U.S. warplanes have been flying over Russia this summer — and it may be the best thing to happen to relations between the Cold War rivals in years.
A mixed crew of U.S. and Russians pilots flew two veteran Douglas DC-3 aircraft along the legendary and deadly Alaska-Siberia route, made famous in World War II as the ‘AlSib' — arriving in Moscow to the delight of local crowds.
"Last time somebody flew this route was over 70 years ago," pilot-engineer John Makinson told NBC News.
Russia suffered the biggest loss of life in World War II, but most historians agree the Red Army would have struggled to defeat the Nazis in Europe without American equipment.
The United States supplied the Soviet Union with tanks, guns, clothes, fuel — and thousands of warplanes that were delivered via Alaska and Siberia.
The ‘AlSib’ was a long and dangerous journey that claimed the lives of 160 American pilots. Planes were lost to the extreme cold, and a single navigation error over the thinly-populated Siberia could be as deadly as gunfire from a Messerschmitt.
Since July, a project called "Warplanes to Siberia" has seen the two DC-3s — including one which participated in the D-Day invasion of Normandy — retracing the route successfully, completing the trip earlier this month. The project was originally hatched by the U.S.-based BRAVO 369 Flight Foundation.
However, their symbolic trip, which continued on to Moscow, was not without worries.
"Of course I was scared, especially when flying over the [Bering] Strait" between Alaska and Siberia, pilot Sergey Baranov admitted.
Now retrofitted with modern navigation and weather forecasting technology, the aircraft completed the three-week journey without major incident.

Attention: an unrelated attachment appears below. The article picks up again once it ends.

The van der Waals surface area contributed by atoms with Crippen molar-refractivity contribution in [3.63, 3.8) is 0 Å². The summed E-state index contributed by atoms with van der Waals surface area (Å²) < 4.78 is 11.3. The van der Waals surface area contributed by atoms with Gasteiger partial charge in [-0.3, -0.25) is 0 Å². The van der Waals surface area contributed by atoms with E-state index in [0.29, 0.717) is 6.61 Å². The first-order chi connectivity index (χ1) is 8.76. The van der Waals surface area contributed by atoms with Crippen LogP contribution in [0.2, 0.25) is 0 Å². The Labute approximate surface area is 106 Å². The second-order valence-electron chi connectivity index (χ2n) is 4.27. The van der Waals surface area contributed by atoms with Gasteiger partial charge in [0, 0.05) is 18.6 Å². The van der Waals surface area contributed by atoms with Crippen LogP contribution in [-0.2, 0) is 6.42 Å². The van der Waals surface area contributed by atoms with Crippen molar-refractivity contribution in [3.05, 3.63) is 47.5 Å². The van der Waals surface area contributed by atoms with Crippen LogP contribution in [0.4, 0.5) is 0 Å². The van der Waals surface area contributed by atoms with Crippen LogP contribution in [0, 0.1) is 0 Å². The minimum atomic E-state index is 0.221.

And the reception in Russia made it all worth it, pilots said.
Russia and the United States are at odds over Moscow’s 2014 annexation of Ukraine's Crimea region and its suspected meddling in the war in eastern Ukraine. U.S.-bashing is ubiquitous in official Russian rhetoric. But ordinary Russians, it seems, remember and still cherish the World War II friendship with Uncle Sam.
The “Warplanes to Siberia” team enjoyed great reception, with enthusiasts lined up for miles to watch the DC-3s, the pilots told NBC News at the Vnukovo airfield outside Moscow.
“Even my positive expectations were exceeded several times, everyone welcomed us so warmly, it was just wonderful,” said Glen Moss, 27, a professional private pilot from Punta Gorda, Florida.
Baranov — whose Rusavia defense aviation company bankrolled the expedition — said Russian authorities were initially doubtful about the project but later endorsed it.
The planes,which are adorned with the Soviet military red star, have been given places of honor at Russia's premier airshow, MAKS, where they will participate in displays through Sunday. They will later be given permanent places in a World War II museum.
“The people here are really appreciative of airplanes, which means that they’ll have a good home here,” said pilot-engineer Makinson, who is Canadian.
Baranov admitted he doubted the project would have any real impact on U.S.-Russian relations.
“But if we plucked at some heartstrings, that’s good enough for me,” he said.